When A Single Man was originally published, it shocked many by its frank, sympathetic, and moving portrayal of a gay man in midlife. George, the protagonist, is adjusting to life on his own after the sudden death of his partner, and determines to persist in the routines of his daily life; the course of A Single Man spans 24 hours in an ordinary day.
"Gorgeous Writing but Not for Everyone"
Christopher Isherwood's dramatized memoirs are prophetic images of a country preparing itself to embrace Hitler and the Third Reich. The Berlin Stories includes two works published together: The Last of Mr. Norris and Goodbye to Berlin. These modern classics reveal in poignant detail the tragedy of mid-20th-century Germany.
"Marvelous performance of Isherwood's stories"
Christopher and His Kind covers the most memorable 10 years in the writer's life, from 1929, when Isherwood left England to spend a week in Berlin and decided to stay there indefinitely, to 1939, when he arrived in America. When the book was published in 1976, readers were deeply impressed by the courageous candor with which he describes his life in gay Berlin of the 1930s and his struggles to save his companion, Heinz, from the Nazis.
"Decadence in 1930s Germany"
Isherwood's story centers on the production of the vacuous fictional melodrama Prater Violet, set in 19th-century Vienna, providing ironic counterpoint to tragic events as Hitler annexes the real Vienna of the 1930s. The novel features the vivid portraits of imperious, passionate, and witty Austrian director Friedrich Bergmann and his disciple, a genial young screenwriter: the fictionalized Christopher Isherwood.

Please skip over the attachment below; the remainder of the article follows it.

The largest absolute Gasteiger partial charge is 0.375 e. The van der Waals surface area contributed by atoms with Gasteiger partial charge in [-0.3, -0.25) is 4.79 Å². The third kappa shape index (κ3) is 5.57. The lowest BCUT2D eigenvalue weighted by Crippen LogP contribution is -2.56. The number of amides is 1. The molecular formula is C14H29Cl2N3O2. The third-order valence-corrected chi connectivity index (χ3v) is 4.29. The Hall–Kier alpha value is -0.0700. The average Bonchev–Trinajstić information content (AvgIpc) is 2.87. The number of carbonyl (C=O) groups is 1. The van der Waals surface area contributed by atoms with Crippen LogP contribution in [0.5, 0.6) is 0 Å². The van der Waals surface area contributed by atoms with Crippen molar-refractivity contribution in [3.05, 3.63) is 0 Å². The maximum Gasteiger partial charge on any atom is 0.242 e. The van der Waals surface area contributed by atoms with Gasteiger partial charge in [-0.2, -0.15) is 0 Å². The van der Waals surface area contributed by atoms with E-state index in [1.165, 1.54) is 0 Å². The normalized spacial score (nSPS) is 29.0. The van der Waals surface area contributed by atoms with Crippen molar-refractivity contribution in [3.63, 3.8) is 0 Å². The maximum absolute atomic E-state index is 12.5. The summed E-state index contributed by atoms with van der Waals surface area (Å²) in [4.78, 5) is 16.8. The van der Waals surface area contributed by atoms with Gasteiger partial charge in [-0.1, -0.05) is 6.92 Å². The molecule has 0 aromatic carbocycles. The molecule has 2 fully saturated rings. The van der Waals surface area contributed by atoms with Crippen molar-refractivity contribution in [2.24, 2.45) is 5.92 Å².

"An Overlooked Isherwood"
Jacob Ericson, a shy, enigmatic, and somewhat inept ranch hand learns that his hands possess the mysterious gift of healing: a gift he uses to cure animals and Sharon, the woman he adores. His gift is quickly exploited and the boundaries of his charm and naïveté begin to stretch. Following Sharon to Los Angeles, Jacob offers his healing powers for free at a church in Los Angeles, and then at a seedy stage show where his beloved Sharon also works.
Ein melancholischer Abgesang auf eine verlorene Welt: Kosmopolitisch, libertin, glamourös und dekadent - mit fotografischer Präzision erfasst Christopher Isherwood die letzten Tage der Weimarer Republik in Berlin und zeichnet unvergessliche Porträts der Menschen, die seinen Weg kreuzen und unterschiedlicher nicht sein könnten: Zwei junge Männer, die in fataler Weise voneinander abhängen, eine vermögende jüdische Familie, die das nahende Unglück nicht wahrhaben will, und zahlreiche Mitglieder der Halbwelt, unter ihnen die hinreißend leichtsinnige Sally Bowles, die in der Literatur ihresgleichen sucht.